Gold ornaments play a central role in marapu, the indigenous religion of the island of Sumba in eastern Indonesia, which continues today. In the ritual exchanges of gifts that accompany marriages, alliances, and other rites, gold jewelry and other metal objects, considered symbolically male, are exchanged for textiles, which are identified as female. Perhaps the most important Sumban gold objects are the Omega-shaped jewels known as mamuli. In earlier times, when the Sumbanese practiced artificial elongation of the earlobes, mamuli were worn as ear ornaments, but today they are hung around the neck as pendants or attached to garments. In Sumbanese culture, precious metals are believed to be of celestial origin. The sun is made of gold and the moon and stars of silver. Gold and silver are deposited on earth when the sun and moon set or shooting stars fall from the sky. Golden objects signify wealth and divine favor. Kept among the sacred relics housed in the treasuries of Sumbanese clans, mamuli are employed, in some cases, by religious specialists to aid in contacting ancestors and spirits. The most precious and powerful examples are rarely removed from their hiding places as their dangerous supernatural potency is believed to be able to kill unsuspecting onlookers or cause natural disasters.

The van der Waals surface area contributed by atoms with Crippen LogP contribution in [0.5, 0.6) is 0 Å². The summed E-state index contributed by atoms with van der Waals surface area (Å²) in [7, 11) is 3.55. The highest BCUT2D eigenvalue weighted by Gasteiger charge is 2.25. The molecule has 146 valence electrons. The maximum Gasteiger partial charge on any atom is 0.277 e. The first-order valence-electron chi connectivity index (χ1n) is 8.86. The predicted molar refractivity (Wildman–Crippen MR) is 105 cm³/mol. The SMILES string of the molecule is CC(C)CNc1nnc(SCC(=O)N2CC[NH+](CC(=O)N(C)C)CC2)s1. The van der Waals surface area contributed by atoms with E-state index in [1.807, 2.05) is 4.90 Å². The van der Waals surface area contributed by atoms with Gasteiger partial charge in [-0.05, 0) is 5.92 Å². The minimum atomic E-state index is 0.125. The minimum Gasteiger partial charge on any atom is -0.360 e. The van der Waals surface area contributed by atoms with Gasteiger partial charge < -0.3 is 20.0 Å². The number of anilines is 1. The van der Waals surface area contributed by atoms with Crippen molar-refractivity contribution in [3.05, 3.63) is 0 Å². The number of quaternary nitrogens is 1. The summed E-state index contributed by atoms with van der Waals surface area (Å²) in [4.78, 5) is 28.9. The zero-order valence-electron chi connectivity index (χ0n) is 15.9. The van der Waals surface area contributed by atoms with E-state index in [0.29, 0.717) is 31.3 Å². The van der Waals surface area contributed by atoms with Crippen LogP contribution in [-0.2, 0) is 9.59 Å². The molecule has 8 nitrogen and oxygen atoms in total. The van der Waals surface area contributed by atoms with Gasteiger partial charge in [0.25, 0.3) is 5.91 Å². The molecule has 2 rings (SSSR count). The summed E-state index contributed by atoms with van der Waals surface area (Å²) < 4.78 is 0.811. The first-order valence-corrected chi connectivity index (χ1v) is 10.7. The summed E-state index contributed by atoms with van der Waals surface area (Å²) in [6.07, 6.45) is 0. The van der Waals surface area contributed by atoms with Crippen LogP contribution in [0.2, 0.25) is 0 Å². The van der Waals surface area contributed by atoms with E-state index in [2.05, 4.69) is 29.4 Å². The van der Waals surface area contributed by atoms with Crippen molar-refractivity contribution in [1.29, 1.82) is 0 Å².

The overall forms of mamuli represent stylized female genitalia; however, each is considered either male or female depending on its secondary characteristics. Male mamuli, such as the present work, have flaring bases, which, in the finest examples, are embellished with minute figures of humans, animals, or other subjects. This exquisitely detailed mamuli depicts warriors clad in turbans and loincloths brandishing swords and shields as they stride boldly forward accompanied by smaller figures, who appear in attitudes of supplication.